I attended a fascinating discussion on European banking organised by the Brevan Howard Centre
on Monday, including Ashoka Mody (Princeton, formerly IMF), Ignazio Angeloni (SSM) and Wolfgang Munchau. While set up as a discussion offering differing views on the state and future of European banking, after the different presentations I came away with a
rather grim assessment. First, weak banks continue to put a brake on the recovery (especially in Italy) rather than helping it. And as much as recent reforms, including the banking union and other regulatory reforms are going in the right direction, they might
simply come too late and much stronger policy action might be needed at this stage. Ashoka Mody pointed out that the sovereign-bank deadly embrace has turned into a debt-deflation cycle, with the delayed bank restructuring and recapitalization as contributing
factor. As much as the monetary tightening in the U.S, came too late in 2005 to help dampen the housing bubble, actions to address this debt-deflation cycle taken now in the Eurozone might be simply too late, especially if limited to monetary policy.
Much more dramatic debt reduction, including on sovereign debt across several periphery countries might be needed to get out of this vicious cycle, as also demanded by other economists (see for example Charles Wyplosz here).
Second and beyond the current crisis there are severe structural problems, Europe is still overbanked and overbranched, with cost-inefficient business models.
Market-book values that are well below one show limited growth and profit perspectives for banks. Yes, low or zero, if not negative interest rates do contribute to the banks’ profit depression, but as important are structural cost inefficiencies.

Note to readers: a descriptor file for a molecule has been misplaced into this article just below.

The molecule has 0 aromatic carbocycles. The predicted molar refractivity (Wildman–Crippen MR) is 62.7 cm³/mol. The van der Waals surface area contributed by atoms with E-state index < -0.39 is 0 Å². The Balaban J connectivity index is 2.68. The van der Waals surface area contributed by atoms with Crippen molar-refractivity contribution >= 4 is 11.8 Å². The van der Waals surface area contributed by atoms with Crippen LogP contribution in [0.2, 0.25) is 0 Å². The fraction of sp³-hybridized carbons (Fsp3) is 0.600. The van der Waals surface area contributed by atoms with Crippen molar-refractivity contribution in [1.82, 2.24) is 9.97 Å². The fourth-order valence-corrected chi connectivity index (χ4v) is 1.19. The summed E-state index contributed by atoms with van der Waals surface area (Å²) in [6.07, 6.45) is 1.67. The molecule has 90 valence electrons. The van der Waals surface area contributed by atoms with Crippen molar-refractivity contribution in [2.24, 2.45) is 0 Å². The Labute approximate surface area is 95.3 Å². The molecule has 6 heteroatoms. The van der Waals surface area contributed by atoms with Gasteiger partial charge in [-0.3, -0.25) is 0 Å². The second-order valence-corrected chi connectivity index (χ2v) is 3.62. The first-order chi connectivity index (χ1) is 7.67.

As pointed out by Langfield and Pagano in their Economic Policy paper Europe has been overbanked for quite some time and it seems this still has not
been addressed properly. A substantial downsizing of the banking system across the Eurozone might be the only way to not only escape the debt-deflation cycle but also get out of banks’ low profitability cycle. Consolidation, especially among mid-sized
banks and hopefully across countries to create a Eurozone banking system could also serve as contribution to get rid of sovereign-bank doom loop.
Third, a superficial observer might
get the impression that in spite of recent turmoil, there is no immediate threat to banking stability in the Eurozone, as even the Brexit vote has not resulted in any major shock propagation mechanism. I wonder, however, whether the banking system and
financial markets are being propped up by the morphium of QE and easy access to liquidity, with the main risk not coming from economic but rather political shocks. And as Wolfgang Munchau pointed out, the calendar for the next 12 months is full of potential
political shocks waiting to happen. And given the still close connections between banks and government this can be cause for fresh fragility, as in the case of Greece in 2015.